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J Proteome Res. 2012 Feb 3;11(2):1184-95. doi: 10.1021/pr2009109. Epub 2011 Dec 13.

Proteomic consequences of a single gene mutation in a colorectal cancer model.

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Department of Biochemistry, Jim Ayers Institute for Precancer Detection and Diagnosis, Vanderbilt University School of Medicine , Nashville, Tennessee 37232-6350, United States.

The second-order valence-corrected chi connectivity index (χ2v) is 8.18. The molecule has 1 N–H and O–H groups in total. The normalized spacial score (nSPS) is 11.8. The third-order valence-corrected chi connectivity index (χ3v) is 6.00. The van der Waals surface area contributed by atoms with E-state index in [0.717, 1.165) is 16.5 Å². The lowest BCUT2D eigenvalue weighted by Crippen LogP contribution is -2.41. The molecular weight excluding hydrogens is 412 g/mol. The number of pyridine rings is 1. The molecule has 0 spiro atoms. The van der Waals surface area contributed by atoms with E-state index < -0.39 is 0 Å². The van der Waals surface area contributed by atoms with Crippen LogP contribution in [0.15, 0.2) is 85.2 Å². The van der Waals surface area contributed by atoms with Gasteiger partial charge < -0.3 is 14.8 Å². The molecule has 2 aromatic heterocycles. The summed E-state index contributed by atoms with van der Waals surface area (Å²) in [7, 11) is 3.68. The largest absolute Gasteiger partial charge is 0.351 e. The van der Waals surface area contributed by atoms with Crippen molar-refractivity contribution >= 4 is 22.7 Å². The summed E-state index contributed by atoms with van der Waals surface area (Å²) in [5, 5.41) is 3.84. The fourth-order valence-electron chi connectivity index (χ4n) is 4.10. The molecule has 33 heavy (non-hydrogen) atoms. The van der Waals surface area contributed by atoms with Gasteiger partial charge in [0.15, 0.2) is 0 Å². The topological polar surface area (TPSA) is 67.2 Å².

The proteomic effects of specific cancer-related mutations have not been well characterized. In colorectal cancer (CRC), a relatively small number of mutations in key signaling pathways appear to drive tumorigenesis. Mutations in adenomatous polyposis coli (APC), a negative regulator of Wnt signaling, occur in up to 60% of CRC tumors. Here we examine the proteomic consequences of a single gene mutation by using an isogenic CRC cell culture model in which wildtype APC expression has been ectopically restored. Using LC-MS/MS label free shotgun proteomics, over 5000 proteins were identified in SW480Null (mutant APC) and SW480APC (APC restored). We observed 155 significantly differentially expressed proteins between the two cell lines, with 26 proteins showing opposite expression trends relative to gene expression measurements. Protein changes corresponded to previously characterized features of the APCNull phenotype: loss of cell adhesion proteins, increase in cell cycle regulators, alteration in Wnt signaling related proteins, and redistribution of β-catenin. Increased expression of RNA processing and isoprenoid biosynthetic proteins occurred in SW480Null cells. Therefore, shotgun proteomics reveals proteomic differences associated with a single gene change, including many novel differences that fall outside known target pathways.

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